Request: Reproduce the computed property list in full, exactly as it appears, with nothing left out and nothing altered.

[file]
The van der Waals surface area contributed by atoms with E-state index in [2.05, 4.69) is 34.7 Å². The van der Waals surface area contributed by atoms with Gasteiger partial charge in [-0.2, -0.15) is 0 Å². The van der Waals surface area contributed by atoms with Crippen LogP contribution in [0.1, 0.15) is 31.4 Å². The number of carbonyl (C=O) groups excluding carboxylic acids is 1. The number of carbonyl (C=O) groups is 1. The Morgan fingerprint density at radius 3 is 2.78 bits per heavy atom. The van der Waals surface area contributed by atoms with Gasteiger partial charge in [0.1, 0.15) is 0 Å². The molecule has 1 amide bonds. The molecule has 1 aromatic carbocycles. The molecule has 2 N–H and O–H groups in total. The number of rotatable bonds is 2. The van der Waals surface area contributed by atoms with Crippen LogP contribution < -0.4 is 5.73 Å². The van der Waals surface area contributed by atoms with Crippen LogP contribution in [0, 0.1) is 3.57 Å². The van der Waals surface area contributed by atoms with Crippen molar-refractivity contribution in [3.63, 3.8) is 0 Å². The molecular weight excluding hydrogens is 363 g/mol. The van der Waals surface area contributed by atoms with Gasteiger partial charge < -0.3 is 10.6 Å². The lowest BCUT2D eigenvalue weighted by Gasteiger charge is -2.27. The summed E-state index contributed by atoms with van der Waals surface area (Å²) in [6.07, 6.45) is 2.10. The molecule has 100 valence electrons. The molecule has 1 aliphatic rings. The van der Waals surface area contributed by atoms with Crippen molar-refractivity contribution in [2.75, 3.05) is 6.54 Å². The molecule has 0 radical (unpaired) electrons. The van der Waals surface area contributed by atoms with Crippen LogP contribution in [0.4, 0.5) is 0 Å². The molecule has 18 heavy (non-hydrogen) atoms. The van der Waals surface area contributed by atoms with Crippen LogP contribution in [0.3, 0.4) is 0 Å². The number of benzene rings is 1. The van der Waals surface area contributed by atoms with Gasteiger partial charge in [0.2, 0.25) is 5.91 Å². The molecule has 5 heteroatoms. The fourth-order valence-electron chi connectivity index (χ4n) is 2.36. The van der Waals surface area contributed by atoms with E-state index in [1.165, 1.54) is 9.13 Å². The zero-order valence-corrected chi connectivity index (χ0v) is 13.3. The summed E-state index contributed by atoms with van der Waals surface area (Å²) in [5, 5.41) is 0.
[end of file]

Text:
The van der Waals surface area contributed by atoms with E-state index in [2.05, 4.69) is 34.7 Å². The van der Waals surface area contributed by atoms with Gasteiger partial charge in [-0.2, -0.15) is 0 Å². The van der Waals surface area contributed by atoms with Crippen LogP contribution in [0.1, 0.15) is 31.4 Å². The number of carbonyl (C=O) groups excluding carboxylic acids is 1. The number of carbonyl (C=O) groups is 1. The Morgan fingerprint density at radius 3 is 2.78 bits per heavy atom. The van der Waals surface area contributed by atoms with Gasteiger partial charge in [0.1, 0.15) is 0 Å². The molecule has 1 amide bonds. The molecule has 1 aromatic carbocycles. The molecule has 2 N–H and O–H groups in total. The number of rotatable bonds is 2. The van der Waals surface area contributed by atoms with Crippen LogP contribution < -0.4 is 5.73 Å². The van der Waals surface area contributed by atoms with Crippen LogP contribution in [0, 0.1) is 3.57 Å². The van der Waals surface area contributed by atoms with Crippen molar-refractivity contribution in [3.63, 3.8) is 0 Å². The molecular weight excluding hydrogens is 363 g/mol. The van der Waals surface area contributed by atoms with Gasteiger partial charge < -0.3 is 10.6 Å². The lowest BCUT2D eigenvalue weighted by Gasteiger charge is -2.27. The summed E-state index contributed by atoms with van der Waals surface area (Å²) in [6.07, 6.45) is 2.10. The molecule has 100 valence electrons. The molecule has 1 aliphatic rings. The van der Waals surface area contributed by atoms with Crippen molar-refractivity contribution in [2.75, 3.05) is 6.54 Å². The molecule has 0 radical (unpaired) electrons. The van der Waals surface area contributed by atoms with Crippen LogP contribution in [0.4, 0.5) is 0 Å². The molecule has 18 heavy (non-hydrogen) atoms. The van der Waals surface area contributed by atoms with Crippen LogP contribution in [0.3, 0.4) is 0 Å². The number of benzene rings is 1. The van der Waals surface area contributed by atoms with Gasteiger partial charge in [0.2, 0.25) is 5.91 Å². The molecule has 5 heteroatoms. The fourth-order valence-electron chi connectivity index (χ4n) is 2.36. The van der Waals surface area contributed by atoms with E-state index in [1.165, 1.54) is 9.13 Å². The zero-order valence-corrected chi connectivity index (χ0v) is 13.3. The summed E-state index contributed by atoms with van der Waals surface area (Å²) in [5, 5.41) is 0.